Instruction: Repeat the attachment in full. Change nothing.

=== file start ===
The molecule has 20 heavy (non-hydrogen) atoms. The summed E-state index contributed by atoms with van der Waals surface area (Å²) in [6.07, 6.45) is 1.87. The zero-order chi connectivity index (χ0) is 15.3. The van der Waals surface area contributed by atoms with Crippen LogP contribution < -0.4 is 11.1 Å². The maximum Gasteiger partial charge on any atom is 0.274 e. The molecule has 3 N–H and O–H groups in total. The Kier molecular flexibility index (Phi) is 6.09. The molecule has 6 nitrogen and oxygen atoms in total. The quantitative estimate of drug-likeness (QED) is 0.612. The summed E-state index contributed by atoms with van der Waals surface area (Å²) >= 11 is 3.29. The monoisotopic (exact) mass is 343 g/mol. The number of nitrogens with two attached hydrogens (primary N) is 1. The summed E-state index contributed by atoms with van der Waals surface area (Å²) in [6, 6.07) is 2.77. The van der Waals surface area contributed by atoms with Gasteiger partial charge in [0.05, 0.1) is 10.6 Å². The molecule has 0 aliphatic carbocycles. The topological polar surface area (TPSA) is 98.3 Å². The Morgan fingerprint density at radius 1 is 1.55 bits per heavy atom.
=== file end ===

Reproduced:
The molecule has 20 heavy (non-hydrogen) atoms. The summed E-state index contributed by atoms with van der Waals surface area (Å²) in [6.07, 6.45) is 1.87. The zero-order chi connectivity index (χ0) is 15.3. The van der Waals surface area contributed by atoms with Crippen LogP contribution < -0.4 is 11.1 Å². The maximum Gasteiger partial charge on any atom is 0.274 e. The molecule has 3 N–H and O–H groups in total. The Kier molecular flexibility index (Phi) is 6.09. The molecule has 6 nitrogen and oxygen atoms in total. The quantitative estimate of drug-likeness (QED) is 0.612. The summed E-state index contributed by atoms with van der Waals surface area (Å²) >= 11 is 3.29. The monoisotopic (exact) mass is 343 g/mol. The number of nitrogens with two attached hydrogens (primary N) is 1. The summed E-state index contributed by atoms with van der Waals surface area (Å²) in [6, 6.07) is 2.77. The van der Waals surface area contributed by atoms with Gasteiger partial charge in [0.05, 0.1) is 10.6 Å². The molecule has 0 aliphatic carbocycles. The topological polar surface area (TPSA) is 98.3 Å². The Morgan fingerprint density at radius 1 is 1.55 bits per heavy atom.